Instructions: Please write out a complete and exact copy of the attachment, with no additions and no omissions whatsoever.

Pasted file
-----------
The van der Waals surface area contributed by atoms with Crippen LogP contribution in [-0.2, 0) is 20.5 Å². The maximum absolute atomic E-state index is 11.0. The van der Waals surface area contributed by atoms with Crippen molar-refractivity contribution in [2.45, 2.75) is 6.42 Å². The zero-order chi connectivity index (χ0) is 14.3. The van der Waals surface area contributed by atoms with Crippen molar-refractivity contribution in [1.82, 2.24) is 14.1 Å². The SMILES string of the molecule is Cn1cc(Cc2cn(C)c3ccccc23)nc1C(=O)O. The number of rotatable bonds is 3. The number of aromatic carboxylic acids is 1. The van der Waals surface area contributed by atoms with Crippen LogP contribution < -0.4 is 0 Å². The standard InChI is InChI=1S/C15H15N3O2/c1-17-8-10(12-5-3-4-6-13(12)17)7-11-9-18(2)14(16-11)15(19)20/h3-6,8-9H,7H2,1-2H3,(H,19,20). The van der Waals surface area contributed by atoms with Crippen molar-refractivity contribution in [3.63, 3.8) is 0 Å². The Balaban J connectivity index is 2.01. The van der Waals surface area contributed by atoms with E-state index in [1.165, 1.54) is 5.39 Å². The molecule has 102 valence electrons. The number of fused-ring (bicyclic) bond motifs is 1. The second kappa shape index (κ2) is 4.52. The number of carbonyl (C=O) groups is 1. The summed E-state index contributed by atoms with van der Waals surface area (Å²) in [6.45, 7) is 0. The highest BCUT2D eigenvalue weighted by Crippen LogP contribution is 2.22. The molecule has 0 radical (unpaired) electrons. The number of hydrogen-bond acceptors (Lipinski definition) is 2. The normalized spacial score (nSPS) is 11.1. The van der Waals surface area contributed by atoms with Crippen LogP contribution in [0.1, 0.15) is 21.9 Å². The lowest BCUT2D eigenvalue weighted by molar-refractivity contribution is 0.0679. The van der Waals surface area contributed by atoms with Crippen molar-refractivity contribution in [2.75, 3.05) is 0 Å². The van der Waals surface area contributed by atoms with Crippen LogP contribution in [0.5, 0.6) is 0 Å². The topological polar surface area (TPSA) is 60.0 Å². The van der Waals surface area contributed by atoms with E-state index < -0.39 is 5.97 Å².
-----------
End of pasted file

The van der Waals surface area contributed by atoms with Crippen LogP contribution in [-0.2, 0) is 20.5 Å². The maximum absolute atomic E-state index is 11.0. The van der Waals surface area contributed by atoms with Crippen molar-refractivity contribution in [2.45, 2.75) is 6.42 Å². The zero-order chi connectivity index (χ0) is 14.3. The van der Waals surface area contributed by atoms with Crippen molar-refractivity contribution in [1.82, 2.24) is 14.1 Å². The SMILES string of the molecule is Cn1cc(Cc2cn(C)c3ccccc23)nc1C(=O)O. The number of rotatable bonds is 3. The number of aromatic carboxylic acids is 1. The van der Waals surface area contributed by atoms with Crippen LogP contribution < -0.4 is 0 Å². The standard InChI is InChI=1S/C15H15N3O2/c1-17-8-10(12-5-3-4-6-13(12)17)7-11-9-18(2)14(16-11)15(19)20/h3-6,8-9H,7H2,1-2H3,(H,19,20). The van der Waals surface area contributed by atoms with Crippen molar-refractivity contribution in [3.63, 3.8) is 0 Å². The Balaban J connectivity index is 2.01. The van der Waals surface area contributed by atoms with E-state index in [1.165, 1.54) is 5.39 Å². The molecule has 102 valence electrons. The number of fused-ring (bicyclic) bond motifs is 1. The second kappa shape index (κ2) is 4.52. The number of carbonyl (C=O) groups is 1. The summed E-state index contributed by atoms with van der Waals surface area (Å²) in [6.45, 7) is 0. The highest BCUT2D eigenvalue weighted by Crippen LogP contribution is 2.22. The molecule has 0 radical (unpaired) electrons. The number of hydrogen-bond acceptors (Lipinski definition) is 2. The normalized spacial score (nSPS) is 11.1. The van der Waals surface area contributed by atoms with Crippen LogP contribution in [0.1, 0.15) is 21.9 Å². The lowest BCUT2D eigenvalue weighted by molar-refractivity contribution is 0.0679. The van der Waals surface area contributed by atoms with Crippen molar-refractivity contribution in [2.75, 3.05) is 0 Å². The van der Waals surface area contributed by atoms with Crippen LogP contribution in [0.5, 0.6) is 0 Å². The topological polar surface area (TPSA) is 60.0 Å². The van der Waals surface area contributed by atoms with E-state index < -0.39 is 5.97 Å².